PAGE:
Ted Bundy was an American serial killer who confessed to 30 homicides committed across 7 states in America between 1974 and 1978. Bundy kidnapped, raped and murdered his victims, targeting young women and girls. While evidence was found for some of these cases, the true number of Bundy’s victims remains unknown. 

The recent 2019 movie “Extremely Wicked, Shockingly Evil and Vile” starring Zac Efron and Lily Collins brought Ted Bundy’s case back into the media limelight. This portrayal of Ted Bundy’s life captured the unusual and eerie nature of Bundy’s charming personality, focusing on him and his life rather than the brutal crimes he committed. 

While the new film has brought more media attention to Bundy and his case in the present day, it’s interesting to look at newspaper articles about Ted Bundy from the time. We’re in possession of some rare Ted Bundy newspaper articles from the 1970s, and these help us see and understand how ordinary citizens learnt about the mass killer as his case was unfolding. 

Newspaper articles from the time often exposed a sense of non-belief in regard to Bundy’s case. In earlier reports just after his conviction, journalists wrote about Bundy in a questioning manner. Attempting to separate the idea of Americanism from mass murder, the media often suggested that Bundy could only be one person: an All-American, respectable member of society, or a brutally wicked mass killer… 

“Love Bite Serial Killer”

new york post front page

This New York Post from 25 July 1979 opens with a headline on the front page, “Love-Bite Killer May Take Grisly Secret To Grave” makes a reference to the tactics Bundy used to lure in his victims.

A conventionally attractive and charming man, Bundy was able to use his looks and personality to attract young girls. Even the newspaper article features a relatively nice photograph of him, and not a typical police mugshot that’s often associated with reports on criminals.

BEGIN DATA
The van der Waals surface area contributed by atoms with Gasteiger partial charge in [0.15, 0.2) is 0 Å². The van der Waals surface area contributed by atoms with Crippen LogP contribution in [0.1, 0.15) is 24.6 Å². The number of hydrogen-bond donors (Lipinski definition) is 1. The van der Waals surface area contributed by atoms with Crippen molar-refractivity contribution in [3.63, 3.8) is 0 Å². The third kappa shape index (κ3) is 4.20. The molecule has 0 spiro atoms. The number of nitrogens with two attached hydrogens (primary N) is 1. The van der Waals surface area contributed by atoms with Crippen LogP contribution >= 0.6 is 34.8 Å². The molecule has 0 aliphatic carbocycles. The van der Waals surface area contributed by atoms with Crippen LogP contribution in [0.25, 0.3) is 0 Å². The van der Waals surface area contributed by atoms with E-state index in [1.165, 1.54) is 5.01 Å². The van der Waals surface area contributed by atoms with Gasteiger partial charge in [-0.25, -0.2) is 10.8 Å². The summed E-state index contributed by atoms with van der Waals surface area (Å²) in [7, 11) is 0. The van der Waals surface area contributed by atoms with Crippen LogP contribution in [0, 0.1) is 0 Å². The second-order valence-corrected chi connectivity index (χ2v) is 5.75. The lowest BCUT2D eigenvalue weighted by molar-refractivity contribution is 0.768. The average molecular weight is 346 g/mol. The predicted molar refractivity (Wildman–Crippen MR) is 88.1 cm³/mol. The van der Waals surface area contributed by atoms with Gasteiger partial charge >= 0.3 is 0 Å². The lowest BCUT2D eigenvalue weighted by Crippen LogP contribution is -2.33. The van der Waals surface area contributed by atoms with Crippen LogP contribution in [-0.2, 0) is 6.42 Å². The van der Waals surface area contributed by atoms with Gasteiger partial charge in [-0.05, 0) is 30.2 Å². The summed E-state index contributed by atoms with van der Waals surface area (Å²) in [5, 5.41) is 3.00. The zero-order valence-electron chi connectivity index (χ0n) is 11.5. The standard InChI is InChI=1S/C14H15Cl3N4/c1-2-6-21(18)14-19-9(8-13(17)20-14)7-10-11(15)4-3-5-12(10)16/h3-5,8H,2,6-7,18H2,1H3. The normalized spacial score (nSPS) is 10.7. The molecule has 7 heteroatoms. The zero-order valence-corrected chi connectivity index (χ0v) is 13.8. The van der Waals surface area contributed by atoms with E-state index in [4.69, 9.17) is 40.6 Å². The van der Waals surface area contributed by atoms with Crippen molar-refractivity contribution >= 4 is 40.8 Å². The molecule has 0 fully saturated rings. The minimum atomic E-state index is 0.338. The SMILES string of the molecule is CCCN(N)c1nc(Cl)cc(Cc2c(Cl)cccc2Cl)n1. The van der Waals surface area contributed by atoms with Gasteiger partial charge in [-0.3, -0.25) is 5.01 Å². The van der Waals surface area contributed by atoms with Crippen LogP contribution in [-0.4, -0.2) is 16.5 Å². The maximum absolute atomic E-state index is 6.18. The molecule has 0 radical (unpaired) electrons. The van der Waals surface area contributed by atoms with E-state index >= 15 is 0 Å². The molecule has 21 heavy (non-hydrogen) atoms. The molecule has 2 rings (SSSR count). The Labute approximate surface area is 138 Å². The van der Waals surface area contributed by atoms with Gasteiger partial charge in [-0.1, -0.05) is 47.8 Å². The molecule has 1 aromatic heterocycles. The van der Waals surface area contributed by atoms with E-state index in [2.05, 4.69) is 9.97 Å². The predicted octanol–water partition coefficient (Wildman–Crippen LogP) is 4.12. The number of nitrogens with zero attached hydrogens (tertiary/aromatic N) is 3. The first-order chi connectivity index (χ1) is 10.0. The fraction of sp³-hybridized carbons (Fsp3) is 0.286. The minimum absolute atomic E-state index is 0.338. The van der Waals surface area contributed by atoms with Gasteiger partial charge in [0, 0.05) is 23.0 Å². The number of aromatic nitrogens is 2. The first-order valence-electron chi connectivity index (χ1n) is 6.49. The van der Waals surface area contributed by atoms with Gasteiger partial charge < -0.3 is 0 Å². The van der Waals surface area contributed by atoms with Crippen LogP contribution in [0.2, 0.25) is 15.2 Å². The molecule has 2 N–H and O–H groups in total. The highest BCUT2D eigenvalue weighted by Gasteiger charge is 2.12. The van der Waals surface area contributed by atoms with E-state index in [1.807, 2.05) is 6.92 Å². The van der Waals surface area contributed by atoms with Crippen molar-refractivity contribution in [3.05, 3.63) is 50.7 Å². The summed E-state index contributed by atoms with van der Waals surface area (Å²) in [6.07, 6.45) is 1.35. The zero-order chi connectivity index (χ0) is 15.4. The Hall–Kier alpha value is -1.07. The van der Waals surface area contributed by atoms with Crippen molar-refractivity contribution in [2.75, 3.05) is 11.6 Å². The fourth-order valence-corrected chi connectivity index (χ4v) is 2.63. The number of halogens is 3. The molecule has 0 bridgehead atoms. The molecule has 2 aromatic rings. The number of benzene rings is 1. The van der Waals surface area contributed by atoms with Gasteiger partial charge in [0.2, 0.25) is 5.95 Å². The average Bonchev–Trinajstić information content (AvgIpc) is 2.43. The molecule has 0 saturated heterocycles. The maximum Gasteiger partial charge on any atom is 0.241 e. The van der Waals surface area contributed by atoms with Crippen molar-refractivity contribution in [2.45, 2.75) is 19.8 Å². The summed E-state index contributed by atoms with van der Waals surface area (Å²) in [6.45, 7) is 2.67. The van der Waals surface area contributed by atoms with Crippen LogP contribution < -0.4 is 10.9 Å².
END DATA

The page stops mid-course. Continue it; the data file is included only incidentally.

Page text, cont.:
He was a man that most didn’t believe was capable of committing mass murder, due to his seemingly ‘normal’ personality and appearance. While Bundy admitted to 30 murders before his death, the actual number of girls he killed has not been confirmed. 

He went against the stereotype that there was something obviously ‘criminal’ about a person to make them commit such crimes. Bundy didn’t have a criminal record, he had a college degree and was a friendly man. He was far from appearing like the mass murderers that came before him. The idea that he “may take (his) grisly secret to grave” may be referring to the idea that Bundy might have been likely to get away with his crimes due to his character.

The newspaper article states: “Was he a cold-blooded sex maniac whose trail of victims extended from Washington State to Florida – a modern-day Jack the Ripper who murdered more people than anyone in American history?” showing the journalist’s attempt to work out who Ted Bundy really was. The comparison to Jack the Ripper is interesting; in a similar way to Jack the Ripper, Bundy committed several crimes within a short space of time in different locations.